Obviously, good golf swings involve rotation and swinging the club on a good plane. Good posture – such that allows the upper body to turn and the lower body to resist – is vital for this. When the posture is sloppy, generally the swing will be sloppy as well, leading to sliding, too steep a plane, poor balance, alterations in spine angle, etc. Instructors should teach every beginner student the benefits of good, relatively sharp angles at address. And, certainly, instructors must always be willing to revisit posture – which includes spine angle, knee flex, and weight distribution – when their regular students come for help and require a fix.
Tiger Woods likes to feel like a shortstop preparing to make a move on the ball. You’d do well to have all your students feel “athletic” over the ball. If that means a wider than normal stance, so be it. Try not to nitpick if the student isn’t perfect. Get them in the basic position and push back on their shoulders. The goal is for the student to remain stable, balanced, and strong on their feet. If they wobble, they need to adjust their position.
Alignment and Ball Position
Over the years there has been plenty of confusing, conflicting, and varying philosophies on aim and alignment. Personally, I like the position taken by Hank Haney on this subject. That is, aim and alignment are totally different. First and foremost, explain what good alignment is – feet, knees, thighs, hips, arms, shoulders, and eyes all lined up parallel and slightly left of the target – then tell them that aiming will be much easier after they develop good alignment. Unquestionably, good shots are much easier to hit with good alignment. After all, why learn how to aim at the target when you can’t hit it straight? This approach makes sense to me. And, not surprisingly, thousands of other instructors agree and follow this principle.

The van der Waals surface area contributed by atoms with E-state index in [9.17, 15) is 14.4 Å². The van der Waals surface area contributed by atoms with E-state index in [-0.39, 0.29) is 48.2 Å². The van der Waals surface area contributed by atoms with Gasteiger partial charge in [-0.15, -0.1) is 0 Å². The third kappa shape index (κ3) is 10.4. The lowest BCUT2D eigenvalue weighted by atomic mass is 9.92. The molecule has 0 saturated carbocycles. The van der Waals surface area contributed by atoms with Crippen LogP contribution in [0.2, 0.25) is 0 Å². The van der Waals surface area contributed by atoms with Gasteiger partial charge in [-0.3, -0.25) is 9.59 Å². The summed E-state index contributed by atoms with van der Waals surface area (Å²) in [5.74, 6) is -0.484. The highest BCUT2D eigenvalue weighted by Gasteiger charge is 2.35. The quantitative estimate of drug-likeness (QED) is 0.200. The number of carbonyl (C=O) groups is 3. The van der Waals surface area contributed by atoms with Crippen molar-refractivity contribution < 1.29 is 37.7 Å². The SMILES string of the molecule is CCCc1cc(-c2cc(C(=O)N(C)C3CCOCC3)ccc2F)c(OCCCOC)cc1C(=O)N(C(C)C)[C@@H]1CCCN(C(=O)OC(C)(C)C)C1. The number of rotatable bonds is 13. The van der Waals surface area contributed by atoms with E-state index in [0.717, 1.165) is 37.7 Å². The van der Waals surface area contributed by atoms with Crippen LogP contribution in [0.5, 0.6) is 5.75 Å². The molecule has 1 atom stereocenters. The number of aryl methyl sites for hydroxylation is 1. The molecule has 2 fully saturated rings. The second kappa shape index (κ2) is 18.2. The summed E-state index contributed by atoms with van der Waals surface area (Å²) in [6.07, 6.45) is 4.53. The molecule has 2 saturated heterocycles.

As far as ball position goes, it’s not an exact science! But, having good posture, a good grip, and the arms hanging down should be a constant. So, the club you have in your hands determines the distance you should stand from the ball. Ball position within the stance is also not an exact science. However, with the long clubs, most golfers will find success with the ball positioned somewhere off, or just inside, the front heel. With the shorter clubs, the ball should be positioned more toward the center of the stance. For most beginner and recreational players, it really doesn’t need to be much more complicated than that. The goal, of course, is to strike the ball at the bottom of the swing arc. But, if the bottom of the arc is always changing due to excess body motion, wouldn’t it make most sense to work on that issue before the student gets too preoccupied with a precise ball position? I think so.
Naturally, when going through that relatively simple “script” (here’s a tip: having a good delivery always helps), your beginner students shouldn’t feel too overwhelmed. Of course, many of them will still get over the ball and tirelessly go through the “checklist.” So, finally, something else that should be mentioned is that, through practice, good setups can become habitual. And, repetition will soon create a feeling of what is correct.